Program works to keep less fortunate warm
The Warming Hands Project helps to give gloves, hats and clothing to homeless and less fortunate
These cold temperatures have been hitting everyone hard across the Western Slope and nobody has had it worse than those living on the streets.
With this winter being much colder than normal, one woman's organization is out to make sure nobody on the streets goes without a hat and gloves.
"It's a very sad situation" said Kathie Fingerson, founder of the Warming Hands Project.
She thought about it back in 2009 when she saw homeless people on the streets freezing. She knew she had to do something about it so she started the warming hands project.
"It’s just a grass roots project where we collect hats and gloves and warm clothing for the needy and we distribute directly to them" said Fingerson.
Fingerson says that giving something as simple as a pair of gloves can make a huge difference in someone's life.
"It’s extremely important, especially this winter when we've had such freezing temperatures. It's really detrimental to their health. If they're out too long, they run the risk of exposure and frostbite" explains Fingerson.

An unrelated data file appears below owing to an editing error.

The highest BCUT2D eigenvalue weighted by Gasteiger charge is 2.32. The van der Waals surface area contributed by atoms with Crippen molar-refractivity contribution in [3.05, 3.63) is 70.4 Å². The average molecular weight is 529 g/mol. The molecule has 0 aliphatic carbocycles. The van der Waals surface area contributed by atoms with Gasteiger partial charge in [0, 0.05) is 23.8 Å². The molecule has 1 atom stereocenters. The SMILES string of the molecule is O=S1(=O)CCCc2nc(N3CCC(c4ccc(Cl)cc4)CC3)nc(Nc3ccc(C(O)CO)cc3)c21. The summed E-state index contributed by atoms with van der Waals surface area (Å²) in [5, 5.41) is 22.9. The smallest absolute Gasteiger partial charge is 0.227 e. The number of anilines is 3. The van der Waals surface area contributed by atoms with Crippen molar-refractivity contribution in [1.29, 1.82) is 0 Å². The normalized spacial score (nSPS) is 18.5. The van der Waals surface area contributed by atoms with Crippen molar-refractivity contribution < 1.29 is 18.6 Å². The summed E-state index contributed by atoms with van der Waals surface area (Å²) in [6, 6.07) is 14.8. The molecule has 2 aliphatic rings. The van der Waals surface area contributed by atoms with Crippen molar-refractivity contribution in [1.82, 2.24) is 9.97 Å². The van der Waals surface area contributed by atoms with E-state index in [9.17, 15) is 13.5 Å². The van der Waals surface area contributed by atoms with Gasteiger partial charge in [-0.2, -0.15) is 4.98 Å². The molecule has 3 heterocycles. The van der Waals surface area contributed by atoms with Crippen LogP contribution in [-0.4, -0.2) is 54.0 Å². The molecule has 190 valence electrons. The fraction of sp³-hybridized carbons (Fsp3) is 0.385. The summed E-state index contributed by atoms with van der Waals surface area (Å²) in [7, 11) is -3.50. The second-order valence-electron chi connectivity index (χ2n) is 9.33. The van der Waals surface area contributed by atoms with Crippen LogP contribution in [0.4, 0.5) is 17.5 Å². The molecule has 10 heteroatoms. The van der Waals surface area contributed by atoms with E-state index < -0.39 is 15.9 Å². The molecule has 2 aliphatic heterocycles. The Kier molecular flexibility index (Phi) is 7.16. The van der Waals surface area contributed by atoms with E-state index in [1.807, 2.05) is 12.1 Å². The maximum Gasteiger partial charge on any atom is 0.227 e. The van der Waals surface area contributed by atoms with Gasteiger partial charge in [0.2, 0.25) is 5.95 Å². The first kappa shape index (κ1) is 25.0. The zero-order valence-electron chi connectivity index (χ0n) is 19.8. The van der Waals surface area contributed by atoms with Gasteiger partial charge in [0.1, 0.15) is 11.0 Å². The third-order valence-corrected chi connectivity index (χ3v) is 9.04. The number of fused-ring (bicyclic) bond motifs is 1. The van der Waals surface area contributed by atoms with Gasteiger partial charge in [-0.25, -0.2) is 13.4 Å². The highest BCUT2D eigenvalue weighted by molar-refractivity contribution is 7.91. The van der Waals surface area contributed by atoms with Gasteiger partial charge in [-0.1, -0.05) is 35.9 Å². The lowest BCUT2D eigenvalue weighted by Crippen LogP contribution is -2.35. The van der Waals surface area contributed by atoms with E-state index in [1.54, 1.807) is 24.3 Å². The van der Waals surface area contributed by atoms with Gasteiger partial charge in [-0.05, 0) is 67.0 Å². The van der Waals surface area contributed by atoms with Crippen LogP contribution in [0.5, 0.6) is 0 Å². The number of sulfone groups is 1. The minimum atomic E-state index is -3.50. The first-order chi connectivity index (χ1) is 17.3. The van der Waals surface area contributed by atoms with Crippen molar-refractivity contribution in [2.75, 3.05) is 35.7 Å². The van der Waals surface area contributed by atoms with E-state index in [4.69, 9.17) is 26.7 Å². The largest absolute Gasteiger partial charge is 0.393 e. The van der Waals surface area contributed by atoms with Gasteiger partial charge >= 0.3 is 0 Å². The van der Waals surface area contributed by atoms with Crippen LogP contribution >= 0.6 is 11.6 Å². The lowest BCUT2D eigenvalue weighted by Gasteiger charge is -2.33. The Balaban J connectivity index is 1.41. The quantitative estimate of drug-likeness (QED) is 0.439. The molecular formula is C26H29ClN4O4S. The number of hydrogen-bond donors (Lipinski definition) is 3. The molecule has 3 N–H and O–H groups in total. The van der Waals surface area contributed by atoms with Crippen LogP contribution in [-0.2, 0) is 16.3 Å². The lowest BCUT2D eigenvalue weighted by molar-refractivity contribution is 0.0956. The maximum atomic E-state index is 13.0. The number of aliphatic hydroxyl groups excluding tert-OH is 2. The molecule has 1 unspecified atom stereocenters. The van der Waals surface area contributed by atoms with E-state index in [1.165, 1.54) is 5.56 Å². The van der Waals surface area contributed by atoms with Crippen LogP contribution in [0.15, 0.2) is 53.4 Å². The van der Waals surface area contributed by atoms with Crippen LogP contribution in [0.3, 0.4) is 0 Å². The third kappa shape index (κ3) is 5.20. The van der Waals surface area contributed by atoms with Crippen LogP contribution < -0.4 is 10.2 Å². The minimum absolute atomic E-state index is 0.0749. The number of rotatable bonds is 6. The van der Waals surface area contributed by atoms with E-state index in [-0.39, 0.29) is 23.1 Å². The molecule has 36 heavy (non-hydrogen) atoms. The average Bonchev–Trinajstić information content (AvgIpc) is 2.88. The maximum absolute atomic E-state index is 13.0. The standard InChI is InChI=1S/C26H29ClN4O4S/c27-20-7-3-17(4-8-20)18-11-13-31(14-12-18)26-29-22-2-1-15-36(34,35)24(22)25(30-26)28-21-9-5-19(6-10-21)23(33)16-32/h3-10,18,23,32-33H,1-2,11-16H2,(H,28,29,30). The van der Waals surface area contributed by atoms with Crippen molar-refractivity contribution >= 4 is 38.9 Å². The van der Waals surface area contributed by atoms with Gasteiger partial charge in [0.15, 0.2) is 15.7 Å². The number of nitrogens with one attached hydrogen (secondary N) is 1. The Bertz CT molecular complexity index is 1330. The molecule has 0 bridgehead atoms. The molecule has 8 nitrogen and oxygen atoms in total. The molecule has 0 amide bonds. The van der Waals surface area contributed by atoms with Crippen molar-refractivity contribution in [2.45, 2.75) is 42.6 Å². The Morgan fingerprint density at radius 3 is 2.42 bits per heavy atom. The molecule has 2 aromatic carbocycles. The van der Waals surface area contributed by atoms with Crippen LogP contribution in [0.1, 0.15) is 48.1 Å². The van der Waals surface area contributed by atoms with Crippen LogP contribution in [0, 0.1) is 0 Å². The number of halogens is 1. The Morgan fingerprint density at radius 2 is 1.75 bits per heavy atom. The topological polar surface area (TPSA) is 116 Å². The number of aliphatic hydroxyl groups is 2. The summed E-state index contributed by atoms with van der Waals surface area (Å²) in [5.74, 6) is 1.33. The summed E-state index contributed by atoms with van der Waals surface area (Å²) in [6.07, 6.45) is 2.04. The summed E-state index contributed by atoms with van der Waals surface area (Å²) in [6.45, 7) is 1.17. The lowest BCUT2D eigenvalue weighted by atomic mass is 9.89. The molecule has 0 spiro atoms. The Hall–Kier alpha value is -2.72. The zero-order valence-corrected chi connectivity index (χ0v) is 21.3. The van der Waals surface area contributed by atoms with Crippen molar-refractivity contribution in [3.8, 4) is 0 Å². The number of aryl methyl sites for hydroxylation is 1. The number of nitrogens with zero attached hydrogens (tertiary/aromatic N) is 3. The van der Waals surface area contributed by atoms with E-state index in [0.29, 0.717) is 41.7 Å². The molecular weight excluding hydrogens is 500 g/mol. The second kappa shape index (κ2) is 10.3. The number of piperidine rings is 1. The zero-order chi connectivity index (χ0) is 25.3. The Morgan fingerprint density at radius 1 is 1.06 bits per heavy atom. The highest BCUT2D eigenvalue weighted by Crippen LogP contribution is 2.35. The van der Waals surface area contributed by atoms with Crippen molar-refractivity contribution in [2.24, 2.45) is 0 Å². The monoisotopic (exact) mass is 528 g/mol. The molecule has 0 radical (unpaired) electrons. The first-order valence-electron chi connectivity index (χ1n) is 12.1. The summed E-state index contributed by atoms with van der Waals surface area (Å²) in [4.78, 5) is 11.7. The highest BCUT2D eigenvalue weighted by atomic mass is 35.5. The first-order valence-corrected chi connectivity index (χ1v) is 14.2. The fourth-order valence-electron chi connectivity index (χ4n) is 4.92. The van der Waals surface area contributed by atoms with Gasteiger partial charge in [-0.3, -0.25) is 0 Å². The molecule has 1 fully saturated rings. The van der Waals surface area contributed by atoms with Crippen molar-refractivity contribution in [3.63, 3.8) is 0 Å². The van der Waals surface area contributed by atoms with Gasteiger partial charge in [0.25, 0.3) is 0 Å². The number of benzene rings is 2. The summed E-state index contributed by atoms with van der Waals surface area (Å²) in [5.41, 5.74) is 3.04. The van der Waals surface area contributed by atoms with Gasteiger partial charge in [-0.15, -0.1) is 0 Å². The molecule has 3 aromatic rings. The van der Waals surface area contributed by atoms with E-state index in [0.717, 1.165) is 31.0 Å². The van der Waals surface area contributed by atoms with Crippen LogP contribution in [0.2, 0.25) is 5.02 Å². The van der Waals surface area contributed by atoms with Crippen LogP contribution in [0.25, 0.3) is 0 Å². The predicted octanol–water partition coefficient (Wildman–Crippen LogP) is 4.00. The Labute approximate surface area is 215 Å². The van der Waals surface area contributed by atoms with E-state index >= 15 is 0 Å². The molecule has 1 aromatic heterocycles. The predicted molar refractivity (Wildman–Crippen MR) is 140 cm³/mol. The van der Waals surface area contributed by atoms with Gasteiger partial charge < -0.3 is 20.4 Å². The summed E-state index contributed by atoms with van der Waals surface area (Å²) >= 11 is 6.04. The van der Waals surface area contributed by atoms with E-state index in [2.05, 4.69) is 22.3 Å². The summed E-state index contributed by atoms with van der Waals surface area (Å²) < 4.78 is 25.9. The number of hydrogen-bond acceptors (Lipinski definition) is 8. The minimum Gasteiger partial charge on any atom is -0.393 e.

Nobody knows that more than Wendell Faircloth. Living on the streets himself, he fell victim to the frigid temperatures.
"It’s been terrible. I’ve got frostbite on my left hand. I’m about to lose a couple of fingers. I’ve got surgeons working on it right now and looking at it" said Faircloth.
Faircloth says he may have lost even more to frostbite if it wasn't for Fingerson.
"I didn't know who she was. I just thought she was a nice lady. She brought me gloves. She brought me boots in fact too. Socks. I just thought she was super nice" explained Faircloth.
One of the organizations that works with Warming Hands is Child & Migrant Services in Palisade. It's goal is to provide for seasonal farm workers, who are also in desperate need of gloves.
"We've had workers tell us about their struggles to prevent frostbite as they're working, particularly pruning, here in the early months of the year and this clothing helps prevent that" explained Claudia McClintock, Executive Director of Child & Migrant Services.
These stories of struggle have inspired Fingerson to make a difference.
"It just makes sense to share as a community" said Fingerson.
The warming hands project runs on donations. If you'd like to help out, you can visit its Facebook page at Warming Hands Project or to the website by clinking here.
Copyright 2012 KJCT. All rights reserved.
This material may not be published, broadcast, rewritten or redistributed.
The following are comments from our users. Opinions expressed are neither created nor endorsed by KJCT, its web master or its television station management. These comments are moderated by the community. To report an offensive or otherwise inappropriate comment, click the "Flag" link that appears beneath that comment. Comments that are flagged will alert our editorial staff.